Solution: Use theme days if you enjoy that and it helps you keep your blog going, but schedule in some "free" days where you can talk about whatever and share your personality.
4. You shy away from giving your opinion or tackling a controversial topic.
Okay, so this does not mean you need to start talking about religion and politics (unless that's the kind of books/blog you write). But I think many of us--especially once we're published--back away from giving our opinions or touching controversial topics for fear of alienating readers or attracting trolls. I've chosen, for instance, not to do book reviews and I never talk negatively about any book or author. I don't plan on changing that policy. But that doesn't mean I can't give my opinion on other things. Giving opinions shows a part of who you are.
Solution: Give your opinion and do it with conviction. BUT still be aware that some topics are better left alone. Make sure what you're taking a stand on is worth it.
5. All you do is non-stop promo.
Yes, your blog should hopefully lead people to check out your books. But you're not going to get them there by beating them over the head with--hey, look at my book, let's talk about my book, here's an excerpt, here's a contest, here's a discount code, check out my blog tour. People will only get to know you as an annoying salesman, not the impression you want to leave people with.
Solution: Don't be an annoying douche-bag, firstly. :) Secondly, intersperse promo type posts amongst your normal blog content. People won't get upset if you post that stuff sometimes. Just make sure it's not all the time.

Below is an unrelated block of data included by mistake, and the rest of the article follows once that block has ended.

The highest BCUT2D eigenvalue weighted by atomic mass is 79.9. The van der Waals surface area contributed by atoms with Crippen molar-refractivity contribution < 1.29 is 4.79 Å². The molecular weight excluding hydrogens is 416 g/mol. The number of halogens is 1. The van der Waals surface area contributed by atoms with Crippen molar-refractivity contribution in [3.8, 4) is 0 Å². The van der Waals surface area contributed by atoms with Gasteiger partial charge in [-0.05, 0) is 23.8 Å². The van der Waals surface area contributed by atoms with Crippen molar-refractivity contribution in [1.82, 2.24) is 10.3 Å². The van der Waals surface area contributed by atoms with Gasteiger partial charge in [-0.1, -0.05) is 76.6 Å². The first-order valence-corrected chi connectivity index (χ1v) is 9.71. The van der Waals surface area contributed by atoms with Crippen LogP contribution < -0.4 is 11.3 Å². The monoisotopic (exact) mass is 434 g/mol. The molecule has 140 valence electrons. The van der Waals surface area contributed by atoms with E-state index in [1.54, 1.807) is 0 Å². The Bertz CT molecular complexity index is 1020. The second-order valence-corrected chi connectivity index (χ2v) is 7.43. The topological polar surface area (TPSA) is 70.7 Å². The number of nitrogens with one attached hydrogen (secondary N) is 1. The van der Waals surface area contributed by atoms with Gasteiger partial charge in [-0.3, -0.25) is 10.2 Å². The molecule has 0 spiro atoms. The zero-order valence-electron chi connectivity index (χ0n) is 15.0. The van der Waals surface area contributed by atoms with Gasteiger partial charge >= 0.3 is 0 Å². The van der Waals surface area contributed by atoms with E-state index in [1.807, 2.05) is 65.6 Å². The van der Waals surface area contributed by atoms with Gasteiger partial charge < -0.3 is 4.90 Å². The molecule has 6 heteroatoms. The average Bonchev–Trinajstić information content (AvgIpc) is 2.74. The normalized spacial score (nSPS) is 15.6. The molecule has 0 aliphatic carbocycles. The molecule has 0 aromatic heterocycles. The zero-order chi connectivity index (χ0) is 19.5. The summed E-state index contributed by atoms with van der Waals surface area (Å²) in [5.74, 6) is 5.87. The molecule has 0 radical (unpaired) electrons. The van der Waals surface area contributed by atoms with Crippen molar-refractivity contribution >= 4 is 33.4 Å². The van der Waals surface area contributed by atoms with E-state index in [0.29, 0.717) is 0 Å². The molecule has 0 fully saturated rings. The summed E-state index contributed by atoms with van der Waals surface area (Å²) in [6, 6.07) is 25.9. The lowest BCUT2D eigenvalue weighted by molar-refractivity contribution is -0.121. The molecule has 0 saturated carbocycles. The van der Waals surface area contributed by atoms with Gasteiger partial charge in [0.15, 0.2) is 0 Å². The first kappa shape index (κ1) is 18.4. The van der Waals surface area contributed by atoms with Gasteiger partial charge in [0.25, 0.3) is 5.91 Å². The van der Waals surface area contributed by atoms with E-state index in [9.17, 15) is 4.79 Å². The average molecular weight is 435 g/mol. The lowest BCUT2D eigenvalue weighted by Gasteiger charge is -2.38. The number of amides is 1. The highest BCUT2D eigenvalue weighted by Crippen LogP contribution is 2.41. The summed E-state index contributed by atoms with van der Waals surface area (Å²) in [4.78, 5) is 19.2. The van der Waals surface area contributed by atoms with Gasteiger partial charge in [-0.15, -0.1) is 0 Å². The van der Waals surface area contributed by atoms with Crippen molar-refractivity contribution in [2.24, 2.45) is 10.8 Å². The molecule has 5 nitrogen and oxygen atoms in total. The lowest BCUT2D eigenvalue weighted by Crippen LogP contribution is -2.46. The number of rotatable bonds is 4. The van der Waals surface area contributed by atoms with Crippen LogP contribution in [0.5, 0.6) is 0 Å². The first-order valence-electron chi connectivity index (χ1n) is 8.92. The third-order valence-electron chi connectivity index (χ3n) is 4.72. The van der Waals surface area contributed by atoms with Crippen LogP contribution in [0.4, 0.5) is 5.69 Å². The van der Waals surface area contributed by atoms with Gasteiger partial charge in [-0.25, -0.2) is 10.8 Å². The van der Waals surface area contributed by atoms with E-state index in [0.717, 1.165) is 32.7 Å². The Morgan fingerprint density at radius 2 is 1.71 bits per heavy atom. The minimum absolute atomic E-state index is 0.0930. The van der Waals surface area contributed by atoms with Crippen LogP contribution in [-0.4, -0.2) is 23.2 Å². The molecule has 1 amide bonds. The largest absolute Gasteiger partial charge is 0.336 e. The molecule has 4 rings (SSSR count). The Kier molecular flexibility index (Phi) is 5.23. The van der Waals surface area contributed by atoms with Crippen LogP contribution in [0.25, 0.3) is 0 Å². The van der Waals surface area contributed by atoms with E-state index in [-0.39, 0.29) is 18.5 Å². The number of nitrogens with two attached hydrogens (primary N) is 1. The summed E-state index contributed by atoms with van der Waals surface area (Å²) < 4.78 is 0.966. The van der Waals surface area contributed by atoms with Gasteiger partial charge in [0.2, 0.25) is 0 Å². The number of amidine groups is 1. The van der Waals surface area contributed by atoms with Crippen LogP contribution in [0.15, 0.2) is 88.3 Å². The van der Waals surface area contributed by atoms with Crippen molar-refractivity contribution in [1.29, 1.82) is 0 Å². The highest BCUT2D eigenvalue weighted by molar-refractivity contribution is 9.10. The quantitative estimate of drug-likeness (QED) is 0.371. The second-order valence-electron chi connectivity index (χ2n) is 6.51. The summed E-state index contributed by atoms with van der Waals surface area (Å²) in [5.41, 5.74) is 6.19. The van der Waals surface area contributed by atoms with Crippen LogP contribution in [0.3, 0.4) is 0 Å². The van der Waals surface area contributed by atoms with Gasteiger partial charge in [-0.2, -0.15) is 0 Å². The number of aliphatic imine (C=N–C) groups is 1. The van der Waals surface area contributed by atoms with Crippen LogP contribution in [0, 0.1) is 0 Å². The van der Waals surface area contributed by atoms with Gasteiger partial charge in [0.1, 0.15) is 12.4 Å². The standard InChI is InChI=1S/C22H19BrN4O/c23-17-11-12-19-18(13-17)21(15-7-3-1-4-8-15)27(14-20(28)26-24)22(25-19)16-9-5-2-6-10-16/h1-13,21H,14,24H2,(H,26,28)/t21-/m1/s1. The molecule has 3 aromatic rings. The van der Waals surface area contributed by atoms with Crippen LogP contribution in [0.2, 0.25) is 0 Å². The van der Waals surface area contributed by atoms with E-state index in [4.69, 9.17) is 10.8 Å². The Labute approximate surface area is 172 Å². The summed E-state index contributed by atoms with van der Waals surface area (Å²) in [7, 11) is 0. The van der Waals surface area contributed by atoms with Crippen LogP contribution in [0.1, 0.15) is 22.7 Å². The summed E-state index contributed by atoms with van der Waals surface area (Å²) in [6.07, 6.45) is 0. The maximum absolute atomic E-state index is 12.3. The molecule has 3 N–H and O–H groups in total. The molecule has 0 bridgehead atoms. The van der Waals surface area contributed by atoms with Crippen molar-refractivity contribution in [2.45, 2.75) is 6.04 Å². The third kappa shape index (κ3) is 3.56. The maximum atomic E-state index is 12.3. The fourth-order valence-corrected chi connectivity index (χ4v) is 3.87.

Okay, now a few warnings...
A) This does NOT mean you should just ramble about me, me, me.
Yes, we want to get to know you and your personality. We do not, however, want to hear about your trip to the grocery store unless a spaceship landed in the parking lot or something. People are still most concerned about "what's in it for me" so make sure you are always providing something--a laugh, information, advice, inspiration--just provide those things with your own personal flavor.
B) This is still the internet, and you need to be careful about what you share and how personal you get.
You're never going to see me posting pictures of my son, giving my address, or discussing me and hubs' sex life. There are people who do and that's fine. Those are just my personal lines. No one needs to know THAT much about me. :)
And here are the blog posts that inspired this post:
Not Just Another Writer’s Writing Blog - Write it Sideways
Is A “Niche” Or “Non-Niche” Blog Right For You? - Write It Sideways
The Controversy Over Controversy - Amber West
So what do you think? Am I overthinking this (always a distinct possibility)? Or do you think you sometimes hide behind these walls? What do you do on your blog to show your personaity?